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Rascal Flatts proud to make their own music

Rascal Flatts’ Jay DeMarcus still gets riled when he thinks about how he sat in the studio and watched someone else play the bass parts on the group’s first album.
/ Source: The Associated Press

Rascal Flatts’ Jay DeMarcus still gets riled when he thinks about how he sat in the studio and watched someone else play the bass parts on the group’s first album.

“I thought, ‘I’m the bass player in the band, but I’ve got to learn his parts? This sucks,”’ DeMarcus recalls of the 1999 session.

That’s not what he, guitarist Joe Don Rooney and singer Gary LeVox had in mind when they came to town. By their second album, “Melt,” they began asserting themselves, with DeMarcus and Rooney playing some of the parts. On their third, “Feels Like Today,” they were playing most all of them.

These days, Rascal Flatts, who will release their fifth album Tuesday, “Still Feels Good,” is a rarity in Nashville where solo acts and duos dominate: an honest-to-goodness band.

The group also bucks Nashville conventions by writing many of their own songs, playing their own instruments on the road and in the studio and co-producing their own records. (There are obvious exceptions, but the Nashville norm is for singers to rely on outside songwriters, use one set of musicians in the studio — often the same core of “A list” session players — and another set on the road.)

“I didn’t spend my whole life getting to this point of following the dream of making my own records to sit there and watch someone else do it,” DeMarcus says. “You know, the Rolling Stones were not the greatest musicians in the world. They were not virtuosos. But they were the Stones. If someone else had played those guitar parts, it wouldn’t be the Stones.”

Collaborators included Chesney, FoxxThe group has become one of country music’s monster acts, selling 5 million albums last year alone with the album “Me and My Gang.” Last year, Billboard magazine named them country artist of the year, and the Country Music Association awarded them country group of the year for the fourth time in a row.

Their first single from the new album, “Take Me There,” hit No. 1 on the Billboard country chart after only 10 weeks, making it the fastest-rising song of their career. The song was co-written by Kenny Chesney.

“I think he tried to cut it for his record, but he had to lower the key and thought it lost some of the power when the chorus came around,” DeMarcus says. “We were the first ones he thought of when he decided he was not going to do the song himself. When we heard it, it was a no-brainer.”

Chesney says of the Rascal rendition: “I am very proud of the record they made on it, and couldn’t have been more prouder of it if I had put it on my record.”

The group’s sound is steeped in the rock and pop of their youth. While country purists cringe, they’ve built a crossover following with power ballads that sound a little like Journey and Chicago, who chose DeMarcus to produce their 2006 album, “Chicago XXX.”

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The most country-flavored track on the new disc, “Winner at a Losing Game,” is a dead ringer for mid-’70s Eagles. “She Goes All the Way” features actor Jamie Foxx, a longtime friend of LeVox’s. Their cover of the Beatles’ “Revolution” is a bonus track for fans who download the album.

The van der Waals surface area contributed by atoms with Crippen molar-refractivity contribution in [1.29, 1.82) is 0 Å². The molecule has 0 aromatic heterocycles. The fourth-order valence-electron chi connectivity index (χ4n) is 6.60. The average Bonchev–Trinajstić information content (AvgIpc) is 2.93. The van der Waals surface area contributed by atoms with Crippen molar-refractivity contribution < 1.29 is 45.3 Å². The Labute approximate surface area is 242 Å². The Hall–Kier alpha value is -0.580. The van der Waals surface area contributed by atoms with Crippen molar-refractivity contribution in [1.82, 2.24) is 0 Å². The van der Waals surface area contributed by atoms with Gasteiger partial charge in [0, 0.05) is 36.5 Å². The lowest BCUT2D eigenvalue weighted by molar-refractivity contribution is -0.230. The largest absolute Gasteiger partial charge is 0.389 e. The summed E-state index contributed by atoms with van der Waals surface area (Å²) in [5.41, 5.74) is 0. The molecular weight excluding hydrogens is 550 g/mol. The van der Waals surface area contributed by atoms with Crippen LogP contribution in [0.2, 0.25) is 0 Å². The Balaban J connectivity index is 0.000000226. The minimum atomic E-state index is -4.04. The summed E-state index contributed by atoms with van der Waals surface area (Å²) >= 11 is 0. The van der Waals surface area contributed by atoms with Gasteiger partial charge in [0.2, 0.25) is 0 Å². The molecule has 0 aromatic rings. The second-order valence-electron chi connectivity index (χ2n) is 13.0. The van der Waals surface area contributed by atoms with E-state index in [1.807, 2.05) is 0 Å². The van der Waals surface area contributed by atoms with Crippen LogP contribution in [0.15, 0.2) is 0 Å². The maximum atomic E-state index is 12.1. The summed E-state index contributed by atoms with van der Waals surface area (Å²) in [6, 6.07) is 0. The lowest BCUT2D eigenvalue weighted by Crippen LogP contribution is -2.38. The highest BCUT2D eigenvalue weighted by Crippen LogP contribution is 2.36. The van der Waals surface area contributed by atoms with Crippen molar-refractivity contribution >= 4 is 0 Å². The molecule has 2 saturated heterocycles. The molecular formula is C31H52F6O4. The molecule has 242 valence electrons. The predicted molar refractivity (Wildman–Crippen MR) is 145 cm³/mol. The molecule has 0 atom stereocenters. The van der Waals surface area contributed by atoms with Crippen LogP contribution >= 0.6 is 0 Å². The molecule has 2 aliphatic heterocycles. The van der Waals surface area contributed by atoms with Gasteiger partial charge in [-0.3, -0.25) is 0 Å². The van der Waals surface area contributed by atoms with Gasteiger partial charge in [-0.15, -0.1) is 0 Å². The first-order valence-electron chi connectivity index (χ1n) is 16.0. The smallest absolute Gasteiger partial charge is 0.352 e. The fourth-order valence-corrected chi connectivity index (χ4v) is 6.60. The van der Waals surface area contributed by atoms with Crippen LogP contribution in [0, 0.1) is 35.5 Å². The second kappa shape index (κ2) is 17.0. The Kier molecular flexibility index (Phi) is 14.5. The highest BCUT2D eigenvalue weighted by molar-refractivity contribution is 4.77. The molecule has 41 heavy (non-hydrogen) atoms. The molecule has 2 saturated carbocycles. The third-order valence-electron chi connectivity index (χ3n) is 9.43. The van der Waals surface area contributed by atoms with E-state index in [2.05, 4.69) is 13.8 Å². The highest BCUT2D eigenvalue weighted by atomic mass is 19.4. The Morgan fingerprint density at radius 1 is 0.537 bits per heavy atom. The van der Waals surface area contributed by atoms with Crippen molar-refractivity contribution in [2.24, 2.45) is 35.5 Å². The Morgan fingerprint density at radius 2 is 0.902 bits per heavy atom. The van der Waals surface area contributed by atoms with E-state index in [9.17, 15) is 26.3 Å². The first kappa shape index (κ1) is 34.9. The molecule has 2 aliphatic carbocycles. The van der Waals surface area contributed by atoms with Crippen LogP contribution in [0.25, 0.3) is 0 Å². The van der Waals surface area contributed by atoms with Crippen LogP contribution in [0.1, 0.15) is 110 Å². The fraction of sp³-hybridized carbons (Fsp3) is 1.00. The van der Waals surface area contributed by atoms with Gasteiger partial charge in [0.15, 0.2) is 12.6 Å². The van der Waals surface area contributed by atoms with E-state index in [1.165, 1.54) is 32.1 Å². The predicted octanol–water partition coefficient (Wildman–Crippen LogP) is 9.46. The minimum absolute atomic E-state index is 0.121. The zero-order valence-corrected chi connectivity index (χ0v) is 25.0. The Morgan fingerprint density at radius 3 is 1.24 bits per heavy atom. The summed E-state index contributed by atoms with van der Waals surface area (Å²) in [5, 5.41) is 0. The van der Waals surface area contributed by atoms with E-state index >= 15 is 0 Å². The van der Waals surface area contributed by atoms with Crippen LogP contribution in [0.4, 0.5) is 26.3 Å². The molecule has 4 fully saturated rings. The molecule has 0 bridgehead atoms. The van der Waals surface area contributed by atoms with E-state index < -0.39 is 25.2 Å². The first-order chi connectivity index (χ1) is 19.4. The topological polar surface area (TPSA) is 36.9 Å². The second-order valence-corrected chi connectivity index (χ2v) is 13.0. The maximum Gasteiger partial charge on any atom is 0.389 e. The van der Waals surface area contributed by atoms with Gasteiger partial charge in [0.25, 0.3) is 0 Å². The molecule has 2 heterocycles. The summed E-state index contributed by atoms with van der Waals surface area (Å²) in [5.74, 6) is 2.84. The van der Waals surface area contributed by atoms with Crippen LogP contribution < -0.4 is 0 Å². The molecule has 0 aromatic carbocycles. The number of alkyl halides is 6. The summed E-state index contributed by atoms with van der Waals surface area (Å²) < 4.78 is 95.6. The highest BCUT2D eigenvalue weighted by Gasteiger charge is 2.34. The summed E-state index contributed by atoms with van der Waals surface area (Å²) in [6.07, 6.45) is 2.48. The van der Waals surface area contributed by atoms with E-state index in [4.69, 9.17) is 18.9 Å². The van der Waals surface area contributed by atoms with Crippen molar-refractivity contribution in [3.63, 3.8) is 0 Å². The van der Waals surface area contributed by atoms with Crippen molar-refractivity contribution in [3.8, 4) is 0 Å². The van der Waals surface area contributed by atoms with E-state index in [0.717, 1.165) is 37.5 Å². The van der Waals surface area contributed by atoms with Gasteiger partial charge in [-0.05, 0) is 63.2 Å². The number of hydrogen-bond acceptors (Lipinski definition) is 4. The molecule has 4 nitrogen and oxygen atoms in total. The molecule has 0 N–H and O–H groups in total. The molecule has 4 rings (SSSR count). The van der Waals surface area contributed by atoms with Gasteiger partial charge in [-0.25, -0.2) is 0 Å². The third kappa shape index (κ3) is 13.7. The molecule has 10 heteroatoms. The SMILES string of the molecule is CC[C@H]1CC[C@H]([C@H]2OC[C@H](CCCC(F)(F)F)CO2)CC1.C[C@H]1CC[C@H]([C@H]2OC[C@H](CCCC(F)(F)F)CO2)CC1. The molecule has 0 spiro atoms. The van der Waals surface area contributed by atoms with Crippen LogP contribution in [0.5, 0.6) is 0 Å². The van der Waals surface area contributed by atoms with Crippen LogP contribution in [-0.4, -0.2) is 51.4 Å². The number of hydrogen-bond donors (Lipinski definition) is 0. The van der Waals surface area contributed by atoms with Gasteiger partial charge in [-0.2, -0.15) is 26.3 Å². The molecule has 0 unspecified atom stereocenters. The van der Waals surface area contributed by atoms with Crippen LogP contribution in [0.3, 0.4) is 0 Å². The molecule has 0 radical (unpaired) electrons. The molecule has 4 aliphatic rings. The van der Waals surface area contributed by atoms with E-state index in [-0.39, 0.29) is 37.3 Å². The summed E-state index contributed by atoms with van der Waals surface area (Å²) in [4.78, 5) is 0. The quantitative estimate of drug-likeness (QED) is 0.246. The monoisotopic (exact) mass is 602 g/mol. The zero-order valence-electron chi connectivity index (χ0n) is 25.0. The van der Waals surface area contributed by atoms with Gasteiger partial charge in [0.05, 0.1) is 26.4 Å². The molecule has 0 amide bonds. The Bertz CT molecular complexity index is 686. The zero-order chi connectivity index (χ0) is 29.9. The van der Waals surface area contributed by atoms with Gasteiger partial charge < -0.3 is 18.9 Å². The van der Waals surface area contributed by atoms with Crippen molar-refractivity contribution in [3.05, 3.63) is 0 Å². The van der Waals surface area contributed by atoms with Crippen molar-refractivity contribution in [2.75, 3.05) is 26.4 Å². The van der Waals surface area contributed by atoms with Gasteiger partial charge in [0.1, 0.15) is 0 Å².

Individually or collectively, Rooney, 32, DeMarcus, 35, and LeVox, 37, wrote five of the 13 tracks. They took four months off the road to record it and again called on Dann Huff (Keith Urban, Faith Hill) to help produce.

“Each album has been an evolving thing,” LeVox says. “Each one has gone to another level, and we believe this fifth one is yet another level. It may be some of the best stuff we ever put out.”

‘We enjoy being together’DeMarcus and LeVox are second cousins who grew up playing music together in Columbus, Ohio. DeMarcus moved to Nashville in 1992 and earned his first record deal as part of a Christian group called East to West. He persuaded his cousin to quit his job with the Ohio Department of Mental Retardation and join him in Nashville five years later.

The two linked up with Oklahoma native Rooney when their regular guitarist couldn’t make a gig, and they’ve been together ever since.

“We’ve stayed as tight as we can on the road. We can all be taking separate buses right now, but we’re not,” Rooney says. “We enjoy being together and leaning on each other.”

Since their 1999 debut they’ve sold 15 million albums, but not without criticism. Early on, they were derided as lightweights, too slick and too manufactured.

“They came out at a time when the Backstreet Boys and ’N Sync and the whole boy band thing was in,” recalls their longtime booking agent Rob Beckham, senior vice president at William Morris Agency. “Whenever someone called them a boy band, we were amazed because typically the boy bands were singers and dancers, they didn’t play instruments.”

DeMarcus says they don’t pay attention to what critics think. But they do care what the industry and old guard institutions like the Grand Ole Opry think, and it worries them.

“I think sometimes they think of us as young punk kids that don’t have appreciation for Lefty Frizzell and Hank Williams Sr. and people like that, and it blows my mind because those are the people we grew up on,” DeMarcus says. “But we wanted to leave our mark and our unique impression upon the industry.

“I think the tide is turning a little bit in country music, and I’m proud to say we’re part of paving the way for artists to do something a little more, to be a little edgier and do something outside the box.”